Photos: 7.0 magnitude earthquake strikes Alaska

A 7.0 magnitude earthquake rocked Anchorage, Alaska largest city, on Friday, violently shaking homes and businesses and knocking out power to some

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A 7.0 magnitude earthquake rocked Anchorage, Alaska largest city, on Friday, violently shaking homes and businesses and knocking out power to some residents.

The quake was located about eight miles (13 kilometers) north of Anchorage and struck at 8:29 am local time (1729 GMT), the US Geological Survey said.

The city’s police department said it had caused “major infrastructure damage to Anchorage.”

“Many homes and buildings are damaged,” the police department said in a statement. “Many roads and bridges are closed. Stay off the roads if you don’t need to drive.”

The Anchorage Daily News, reported that the Glenn Highway had closed north of Eagle River because of damage, and an onramp at the interchange of International Airport Road and Minnesota Boulevard collapsed.

Aftermath of the Anchorage Alaska earthquake: The northbound onramp for International Airport Rd. at Minnesota Blvd. collapsed Friday morning
Books scattered off shelves after the earthquake

The paper said state transportation officials were fielding reports of damage on all high-priority roads including three major locations on the Glenn Highway, spokeswoman Shannon McCarthy said late Friday morning.

The southbound Eagle River bridge is the area of most concern, McCarthy said. A section of highway at Thunderbird Falls has cracked. The Palmer exit off the highway is closed.

Vine Road near Wasilla also suffered major damage.

Anchorage Daily News also reported some injuries due to the quake.

Alan Craft, spokesman of Mat-Su Regional Medical Center reported “scattered” injuries. The hospital was fully operational Friday, and expecting to see some patients who couldn’t make it to Anchorage because of highway delays or closures, Craft said.

A Houston woman was injured when a shelf fell on an arm with a previous injury, fire officials there said. An ambulance was also called for a Mat-Su resident who needed to go to the hospital for an unrelated medical issue but their garage had collapsed on their vehicle.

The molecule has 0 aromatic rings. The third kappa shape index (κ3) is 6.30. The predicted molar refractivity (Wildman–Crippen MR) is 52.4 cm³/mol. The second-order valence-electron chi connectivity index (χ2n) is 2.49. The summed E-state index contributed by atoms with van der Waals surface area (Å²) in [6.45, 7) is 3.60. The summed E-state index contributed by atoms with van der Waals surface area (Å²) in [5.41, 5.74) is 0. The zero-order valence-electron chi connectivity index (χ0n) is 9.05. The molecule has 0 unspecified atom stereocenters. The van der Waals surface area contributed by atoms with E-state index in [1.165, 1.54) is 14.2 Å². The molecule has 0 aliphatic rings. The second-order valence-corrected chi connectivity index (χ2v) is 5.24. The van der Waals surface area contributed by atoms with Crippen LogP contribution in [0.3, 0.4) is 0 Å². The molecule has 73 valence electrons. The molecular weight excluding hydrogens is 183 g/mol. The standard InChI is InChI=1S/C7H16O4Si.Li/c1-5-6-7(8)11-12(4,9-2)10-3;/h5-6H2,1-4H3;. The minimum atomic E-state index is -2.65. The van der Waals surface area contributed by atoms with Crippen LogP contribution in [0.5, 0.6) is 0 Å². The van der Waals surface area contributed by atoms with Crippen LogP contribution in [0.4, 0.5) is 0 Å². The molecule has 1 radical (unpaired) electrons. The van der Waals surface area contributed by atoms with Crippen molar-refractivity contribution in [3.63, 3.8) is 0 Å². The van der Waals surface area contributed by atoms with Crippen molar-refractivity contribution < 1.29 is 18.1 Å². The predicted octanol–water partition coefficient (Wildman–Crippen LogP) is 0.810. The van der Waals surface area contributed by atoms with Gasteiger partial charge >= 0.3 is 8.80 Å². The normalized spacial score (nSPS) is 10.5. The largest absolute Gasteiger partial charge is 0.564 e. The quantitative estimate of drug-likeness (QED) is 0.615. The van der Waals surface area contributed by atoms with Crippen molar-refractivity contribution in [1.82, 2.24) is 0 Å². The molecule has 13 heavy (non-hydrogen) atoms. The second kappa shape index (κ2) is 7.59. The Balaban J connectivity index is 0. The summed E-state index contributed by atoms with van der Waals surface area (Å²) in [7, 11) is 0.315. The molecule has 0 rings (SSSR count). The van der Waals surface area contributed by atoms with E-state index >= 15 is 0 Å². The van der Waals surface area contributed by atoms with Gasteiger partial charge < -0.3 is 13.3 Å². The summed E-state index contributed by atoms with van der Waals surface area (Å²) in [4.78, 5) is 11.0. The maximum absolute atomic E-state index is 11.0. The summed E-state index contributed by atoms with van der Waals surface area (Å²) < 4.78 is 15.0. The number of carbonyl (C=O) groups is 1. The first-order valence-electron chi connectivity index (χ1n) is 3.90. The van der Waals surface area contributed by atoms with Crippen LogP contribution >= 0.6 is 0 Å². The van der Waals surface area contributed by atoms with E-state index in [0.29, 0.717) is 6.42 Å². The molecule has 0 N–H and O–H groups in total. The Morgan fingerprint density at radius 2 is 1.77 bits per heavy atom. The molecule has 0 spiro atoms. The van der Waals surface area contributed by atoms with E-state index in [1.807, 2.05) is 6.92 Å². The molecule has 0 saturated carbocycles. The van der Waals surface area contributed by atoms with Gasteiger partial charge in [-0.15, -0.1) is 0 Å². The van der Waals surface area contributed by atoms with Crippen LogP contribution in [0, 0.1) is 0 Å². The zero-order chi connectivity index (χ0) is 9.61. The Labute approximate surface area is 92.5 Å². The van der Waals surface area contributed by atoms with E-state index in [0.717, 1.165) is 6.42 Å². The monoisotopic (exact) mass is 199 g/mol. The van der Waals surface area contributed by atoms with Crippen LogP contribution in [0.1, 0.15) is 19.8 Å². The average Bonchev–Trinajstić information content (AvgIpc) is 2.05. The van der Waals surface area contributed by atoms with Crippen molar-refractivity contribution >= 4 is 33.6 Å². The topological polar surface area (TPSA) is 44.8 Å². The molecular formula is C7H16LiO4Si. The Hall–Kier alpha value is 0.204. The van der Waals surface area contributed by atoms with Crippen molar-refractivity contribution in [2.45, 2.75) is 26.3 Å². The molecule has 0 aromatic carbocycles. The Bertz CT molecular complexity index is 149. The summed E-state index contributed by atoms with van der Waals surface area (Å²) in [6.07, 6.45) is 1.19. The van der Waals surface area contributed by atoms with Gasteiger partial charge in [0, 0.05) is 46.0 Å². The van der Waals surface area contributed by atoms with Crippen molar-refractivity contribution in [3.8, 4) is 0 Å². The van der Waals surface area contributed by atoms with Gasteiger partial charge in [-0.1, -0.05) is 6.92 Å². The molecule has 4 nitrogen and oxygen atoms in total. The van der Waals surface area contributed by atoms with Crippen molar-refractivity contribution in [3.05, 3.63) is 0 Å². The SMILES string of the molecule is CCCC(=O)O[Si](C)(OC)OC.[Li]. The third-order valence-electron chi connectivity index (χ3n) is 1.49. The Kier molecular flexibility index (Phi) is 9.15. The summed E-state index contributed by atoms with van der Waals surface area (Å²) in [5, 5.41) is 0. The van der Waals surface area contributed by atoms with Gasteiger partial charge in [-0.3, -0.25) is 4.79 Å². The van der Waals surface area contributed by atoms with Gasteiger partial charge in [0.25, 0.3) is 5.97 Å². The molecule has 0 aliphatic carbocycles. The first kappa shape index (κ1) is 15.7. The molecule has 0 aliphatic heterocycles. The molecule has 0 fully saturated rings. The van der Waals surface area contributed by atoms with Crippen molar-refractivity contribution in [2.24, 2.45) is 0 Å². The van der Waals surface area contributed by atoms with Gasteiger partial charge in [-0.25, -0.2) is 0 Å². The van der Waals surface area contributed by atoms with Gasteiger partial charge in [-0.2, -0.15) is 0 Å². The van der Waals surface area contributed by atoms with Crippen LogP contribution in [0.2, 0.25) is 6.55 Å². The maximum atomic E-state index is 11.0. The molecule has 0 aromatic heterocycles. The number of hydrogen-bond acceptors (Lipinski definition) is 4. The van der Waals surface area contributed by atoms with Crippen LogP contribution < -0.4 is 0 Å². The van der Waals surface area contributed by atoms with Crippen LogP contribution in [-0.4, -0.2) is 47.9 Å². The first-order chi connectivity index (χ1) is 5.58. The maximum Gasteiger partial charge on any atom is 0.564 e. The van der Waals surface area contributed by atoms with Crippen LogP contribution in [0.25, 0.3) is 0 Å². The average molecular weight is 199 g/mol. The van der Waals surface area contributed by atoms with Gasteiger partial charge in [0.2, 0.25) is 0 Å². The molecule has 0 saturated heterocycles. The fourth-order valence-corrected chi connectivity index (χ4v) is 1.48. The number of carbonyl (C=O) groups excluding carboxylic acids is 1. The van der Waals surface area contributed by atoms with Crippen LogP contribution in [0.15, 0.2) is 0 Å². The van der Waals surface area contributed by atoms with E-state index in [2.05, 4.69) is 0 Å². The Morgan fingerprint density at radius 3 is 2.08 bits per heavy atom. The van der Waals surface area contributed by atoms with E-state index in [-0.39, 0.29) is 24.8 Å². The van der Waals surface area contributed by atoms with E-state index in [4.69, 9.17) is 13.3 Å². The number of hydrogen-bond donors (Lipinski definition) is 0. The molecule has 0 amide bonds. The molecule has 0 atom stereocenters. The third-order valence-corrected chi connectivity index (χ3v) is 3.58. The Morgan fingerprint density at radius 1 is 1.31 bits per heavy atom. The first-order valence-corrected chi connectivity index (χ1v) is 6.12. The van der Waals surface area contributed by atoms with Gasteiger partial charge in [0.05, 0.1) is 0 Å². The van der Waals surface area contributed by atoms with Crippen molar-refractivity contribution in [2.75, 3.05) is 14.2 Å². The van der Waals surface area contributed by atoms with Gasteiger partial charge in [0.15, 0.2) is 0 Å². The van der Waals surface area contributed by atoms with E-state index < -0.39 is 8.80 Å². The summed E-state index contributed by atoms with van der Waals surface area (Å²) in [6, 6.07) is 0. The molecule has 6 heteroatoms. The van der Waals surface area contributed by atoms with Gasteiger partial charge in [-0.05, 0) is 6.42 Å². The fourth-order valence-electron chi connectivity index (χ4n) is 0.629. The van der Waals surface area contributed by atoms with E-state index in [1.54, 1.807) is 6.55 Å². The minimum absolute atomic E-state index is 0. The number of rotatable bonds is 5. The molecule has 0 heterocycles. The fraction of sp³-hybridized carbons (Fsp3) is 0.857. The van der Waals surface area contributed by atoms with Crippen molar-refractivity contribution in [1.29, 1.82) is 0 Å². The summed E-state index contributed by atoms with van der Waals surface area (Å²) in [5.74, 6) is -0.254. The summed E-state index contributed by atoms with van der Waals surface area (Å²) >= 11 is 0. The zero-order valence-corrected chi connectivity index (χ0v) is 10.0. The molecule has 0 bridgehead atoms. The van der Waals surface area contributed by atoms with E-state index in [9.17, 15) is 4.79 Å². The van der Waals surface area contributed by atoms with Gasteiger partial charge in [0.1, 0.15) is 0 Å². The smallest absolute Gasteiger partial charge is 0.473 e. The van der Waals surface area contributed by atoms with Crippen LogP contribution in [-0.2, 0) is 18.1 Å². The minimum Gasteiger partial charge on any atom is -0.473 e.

A tsunami warning was issued for the Cook Inlet and the Kenai Peninsula following the massive quake but was quickly lifted.

Residents of Anchorage posted pictures and videos to Twitter of damage to their homes and stores — belongings knocked off of shelves, broken windows and pictures scattered on the floor.

Local CBS affiliate KTVA posted a video of a room shaking back and forth with panels falling from the ceiling and lights flickering as people hid under desks.

“Everyone just sprinted out of the coffee shop I was at in Anchorage in the middle of a huge earthquake,” Nat Herz, a reporter with news portal Alaska’s Energy Desk, posted on Twitter.

“Car alarms going off, etc. But not seeing any serious damage here aside from random stuff falling over. People going back to computers, meetings,” Herz said.

The Anchorage Daily News said the quake caused damage at the newspaper, cracking walls and mangling ceiling panels.

ENSTAR Natural Gas company warned residents to beware of gas leaks while the main water company said there had been water main breaks.

Municipal Light & Power warned people to look out for downed power lines and said it was seeking to restore electricity to affected customers.

The University of Alaska announced it was closing for the day. “All non-essential personnel should go home,” it said in a tweet.

Anchorage airport temporarily halted incoming and outgoing flights after the air control tower was evacuated.

A video posted to Twitter showed a buckled road on a highway exit ramp leading to the airport and a stranded car.

The Anchorage School District told parents to come pick up their children “when you feel it is safe to do so.”

White House Press Secretary Sarah Sanders said President Donald Trump had been briefed about the quake and was monitoring damage reports.

“We are praying for the safety of all Alaskans!” she said.

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